PC doesn't get passed POST, fans working, no

September 13, 2009 at 21:43:59
Specs: Windows Vista
Hello, I'm having a bit of a problem here, hope you can help me find what part of the computer is behind this.

For the past month, I've seen my computer restart on its own spontaneously about once or twice a week. Then yesterday I got home to a computer with a frozen window, mouse and keyboard not responding at all so I restarted but the computer would not start, the fans were working but no beeps and no monitor response.

Tried reseating the RAM and unplugging everything but the motherboard but still nothing, so I'm thinking it's either the motherboard or the PSU, but I really can't be sure and I can't really afford to buy both of those things in order to find out who the culprit is. So any help would be much appreciated.

Here are my computer specs or at least, those I couldn't find out :

ACER Aspire M5640-E5511A

- couldn't find the motherboard model/brand name
CPU : intel Core 2 Quad Q6600
RAM : 4GB DDRII
Video : integrated graphics
PSU : no idea.

Thank you,
Francis.


See More: PC doesnt get passed POST, fans working, no

Report •


#1
September 13, 2009 at 22:26:46
Usually there's nothing wrong with the mboard, unless it's got this problem:

Open up your case and examine the mboard to see if you have bad capacitors, and/or other findable signs of mboard damage .

This was the original bad capacitor problem - has some example pictures.
History of why the exploding capacitors and which mboard makers were affected:
http://members.datafast.net.au/~dft...

What to look for, mboard symptoms, example pictures:
http://www.badcaps.net/pages.php?vid=5
Home page that site
- what the problem is caused by
- he says there are STILL bad capacitors on more recent mboards.
http://www.badcaps.net/

Pictures of blown capacitors, other components - power supplies, Athlon cpu's, etc.:
http://www.halfdone.com/Personal/Jo...
........

Unplug the case/power supply.
Power off your monitor.
Open up the case by removing the left panel as seen when you're looking at the front of the case.
Check all the connections of the wiring to make sure they are all the way onto their pins and into their sockets, especially the main connector from the power supply. The wires close to the mboard going into the main power connector/socket should be more or less perpendicular to the mboard surface rather than at an angle. Most mboards require an additional connector from the PS be connected to a socket for power on the mboard, other than the main socket. Make sure all cards in slots are all the way down in their slots.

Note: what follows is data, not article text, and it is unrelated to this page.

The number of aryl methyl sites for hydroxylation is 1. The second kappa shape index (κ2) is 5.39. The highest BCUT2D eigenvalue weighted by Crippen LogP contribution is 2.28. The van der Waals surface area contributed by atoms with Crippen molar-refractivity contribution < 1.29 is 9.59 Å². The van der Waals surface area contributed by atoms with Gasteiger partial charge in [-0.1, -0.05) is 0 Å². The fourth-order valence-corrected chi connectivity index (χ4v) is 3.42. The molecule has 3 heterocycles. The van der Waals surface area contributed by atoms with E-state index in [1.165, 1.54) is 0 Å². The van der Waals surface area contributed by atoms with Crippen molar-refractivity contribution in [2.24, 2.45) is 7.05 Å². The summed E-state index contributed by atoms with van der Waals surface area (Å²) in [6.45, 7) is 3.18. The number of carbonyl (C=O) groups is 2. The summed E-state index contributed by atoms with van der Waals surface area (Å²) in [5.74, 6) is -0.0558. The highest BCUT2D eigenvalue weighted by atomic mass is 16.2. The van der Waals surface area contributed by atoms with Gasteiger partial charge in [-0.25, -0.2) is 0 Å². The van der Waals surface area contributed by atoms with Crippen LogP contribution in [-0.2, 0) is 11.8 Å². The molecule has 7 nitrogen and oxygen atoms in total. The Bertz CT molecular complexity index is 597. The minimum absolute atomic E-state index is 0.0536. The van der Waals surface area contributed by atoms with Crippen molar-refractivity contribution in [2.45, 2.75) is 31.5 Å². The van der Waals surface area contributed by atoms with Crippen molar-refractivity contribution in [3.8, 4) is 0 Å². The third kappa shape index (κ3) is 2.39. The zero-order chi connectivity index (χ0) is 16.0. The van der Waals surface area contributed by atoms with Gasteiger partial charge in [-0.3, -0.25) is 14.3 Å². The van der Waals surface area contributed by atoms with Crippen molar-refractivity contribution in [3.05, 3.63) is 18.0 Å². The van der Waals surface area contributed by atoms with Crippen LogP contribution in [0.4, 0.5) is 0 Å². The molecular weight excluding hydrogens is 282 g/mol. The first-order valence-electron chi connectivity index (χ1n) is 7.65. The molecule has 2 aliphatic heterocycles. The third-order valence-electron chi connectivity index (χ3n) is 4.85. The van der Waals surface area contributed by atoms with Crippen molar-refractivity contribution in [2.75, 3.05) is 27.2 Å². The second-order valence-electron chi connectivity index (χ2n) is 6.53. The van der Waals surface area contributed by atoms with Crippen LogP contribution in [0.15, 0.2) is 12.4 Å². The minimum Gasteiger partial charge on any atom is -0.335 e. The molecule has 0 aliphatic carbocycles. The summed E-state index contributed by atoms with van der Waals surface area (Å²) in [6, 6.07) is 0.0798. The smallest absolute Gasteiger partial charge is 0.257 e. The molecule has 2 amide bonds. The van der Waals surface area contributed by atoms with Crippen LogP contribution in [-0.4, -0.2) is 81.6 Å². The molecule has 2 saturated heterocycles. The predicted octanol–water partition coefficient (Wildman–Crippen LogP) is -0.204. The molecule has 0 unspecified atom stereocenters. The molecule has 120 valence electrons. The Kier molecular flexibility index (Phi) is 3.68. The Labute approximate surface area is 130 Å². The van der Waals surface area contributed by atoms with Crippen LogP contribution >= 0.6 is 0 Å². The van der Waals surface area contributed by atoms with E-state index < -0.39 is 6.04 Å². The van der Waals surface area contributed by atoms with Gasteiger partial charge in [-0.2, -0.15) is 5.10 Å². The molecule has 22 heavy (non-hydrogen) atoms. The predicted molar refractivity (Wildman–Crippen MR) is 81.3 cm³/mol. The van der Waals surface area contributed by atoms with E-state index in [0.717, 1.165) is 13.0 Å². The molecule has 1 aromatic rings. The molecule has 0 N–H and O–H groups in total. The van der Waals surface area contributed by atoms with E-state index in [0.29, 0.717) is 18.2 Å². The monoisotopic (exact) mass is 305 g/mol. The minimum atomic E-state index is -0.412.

See response 2 in this - try cleaning the contacts on the ram modules, and making sure the modules are properly seated:
http://www.computing.net/hardware/w...

While you're in there, if the cpu fan/heatsink has mung (dust, lint, etc.) on it, clean it off, but DO NOT use a vaccuum cleaner to do that (they produce a tremendous amount of static electricity when running, and anything connected to them can discharge that to your components) - use canned air, or an air nozzle if you have access to an air compressor, or an artist's brush that can be used in small spaces, etc. It may be difficult to clean the top of the heatsink under the cpu fan - the most likely place to have mung on it - and the bottom side of the cpu fan blades unless you remove the fan. If you have a case fan, clean that too if it needs it.

With the cover still off, restore the AC power, start the computer and make sure the cpu fan spins
- if it doesn't spin, if you're sure the power supply is working okay, don't use the computer until you have found out why it doesn't spin (see next below).
- if it doesn't spin, if you're sure the power supply is working okay, don't use the computer until you have replaced it.
If it spins too slowly, and/or if it makes rattling or screeching noises, most likely to be noticed when the computer has cooled to room temp, has not been used for a while, and then is started up, the cpu fan's bearings are failing - replace it as soon as you can.
.......

There's usually nothing wrong with the processor - cpu - unless the cpu fan failed.

If the cpu fan does not spin,
- if it's blade moves easily when you try to spin it with your finger, there may be nothing wrong with it. Try removing it and connecting it to another desktop mboard's 3 pin header for a case or power supply fan - if it spins, your processor is probably okay - if it doesn't spin your processor MAY be burnt out.
- if the cpu fan is difficult or impossible to spin when you try to spin it with your finger, your processor is probably burnt out.
.........

Failing power supplies are common and can cause your symptoms.
Check your PS.
They often partially work, fans and hard drives may spin, leds may come on, yet you may get no video and the mboard will not boot all the way.
See response 4 in this:
http://www.computing.net/hardware/w...

If it is failing, you can usually replace it with any decent standard sized standard ATX PS with the same capacity or greater.

Standard (PS/2) power supply size - 86mm high, 150mm wide, 140mm deep, or 3 3/8" h x 5 7/8" w x 5 1/2" d , or very close to that, though the depth can be more or less for some PSs.

Don't buy an el-cheapo PS.
See response 3 in this:
http://www.computing.net/answers/ha...

Your power supply must have at least the minimum capacity required to support a system with the graphics card you are using installed, or the max graphics card you might install in the future.
(Onboard video - video built into the mboard - IS NOT A CARD!)
You can go to the video card maker's web site and look up the specs for the model - often under system requirements - the minimum PS wattage, and, more important, the minimum amperage the PS must supply at 12v is stated. If you don't find that, any card with the same video chipset including any letters after the model number has very similar minimum PS requirements.
Some power supplies have more than one +12v amperage rating - in that case you add the rated max amperages to determine the total +12v amperage rating.
.......


Report •

#2
September 14, 2009 at 05:02:05
Start by turning off the "automatically restart" feature.

Report •

#3
September 14, 2009 at 08:49:35
"Start by turning off the "automatically restart" feature."

In Vista, probably Windows 7 too
Control Panel - System - Advanced System Settings - Startup and Recovery - System Failure section - click on the small square box before Automatically Restart to remove the checkmark if it's there.
Click on OK at the bottom of the same window.

If you then get a blue screen error message, look at and note all of it's details.